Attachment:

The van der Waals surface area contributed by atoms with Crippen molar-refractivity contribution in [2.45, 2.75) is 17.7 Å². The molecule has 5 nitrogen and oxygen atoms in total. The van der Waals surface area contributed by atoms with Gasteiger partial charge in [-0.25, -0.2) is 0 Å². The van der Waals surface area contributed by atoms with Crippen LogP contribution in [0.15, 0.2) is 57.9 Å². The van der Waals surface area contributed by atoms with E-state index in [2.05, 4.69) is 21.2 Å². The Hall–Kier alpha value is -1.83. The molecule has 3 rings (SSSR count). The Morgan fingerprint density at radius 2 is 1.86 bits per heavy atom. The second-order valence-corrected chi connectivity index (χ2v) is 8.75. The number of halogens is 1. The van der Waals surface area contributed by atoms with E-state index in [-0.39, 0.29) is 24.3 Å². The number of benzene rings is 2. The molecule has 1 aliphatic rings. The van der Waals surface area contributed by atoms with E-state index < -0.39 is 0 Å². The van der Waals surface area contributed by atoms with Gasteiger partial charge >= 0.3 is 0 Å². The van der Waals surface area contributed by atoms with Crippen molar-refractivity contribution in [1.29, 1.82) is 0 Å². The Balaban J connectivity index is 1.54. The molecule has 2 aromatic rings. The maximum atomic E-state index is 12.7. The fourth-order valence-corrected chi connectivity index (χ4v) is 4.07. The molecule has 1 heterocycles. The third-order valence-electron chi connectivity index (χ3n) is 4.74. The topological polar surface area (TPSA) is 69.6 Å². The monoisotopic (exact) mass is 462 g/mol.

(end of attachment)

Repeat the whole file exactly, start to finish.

The van der Waals surface area contributed by atoms with Crippen molar-refractivity contribution in [2.45, 2.75) is 17.7 Å². The molecule has 5 nitrogen and oxygen atoms in total. The van der Waals surface area contributed by atoms with Gasteiger partial charge in [-0.25, -0.2) is 0 Å². The van der Waals surface area contributed by atoms with Crippen LogP contribution in [0.15, 0.2) is 57.9 Å². The van der Waals surface area contributed by atoms with E-state index in [2.05, 4.69) is 21.2 Å². The Hall–Kier alpha value is -1.83. The molecule has 3 rings (SSSR count). The Morgan fingerprint density at radius 2 is 1.86 bits per heavy atom. The second-order valence-corrected chi connectivity index (χ2v) is 8.75. The number of halogens is 1. The van der Waals surface area contributed by atoms with E-state index in [-0.39, 0.29) is 24.3 Å². The number of benzene rings is 2. The molecule has 1 aliphatic rings. The van der Waals surface area contributed by atoms with E-state index < -0.39 is 0 Å². The van der Waals surface area contributed by atoms with Gasteiger partial charge >= 0.3 is 0 Å². The van der Waals surface area contributed by atoms with Crippen molar-refractivity contribution in [1.29, 1.82) is 0 Å². The Balaban J connectivity index is 1.54. The molecule has 2 aromatic rings. The maximum atomic E-state index is 12.7. The fourth-order valence-corrected chi connectivity index (χ4v) is 4.07. The molecule has 1 heterocycles. The third-order valence-electron chi connectivity index (χ3n) is 4.74. The topological polar surface area (TPSA) is 69.6 Å². The monoisotopic (exact) mass is 462 g/mol.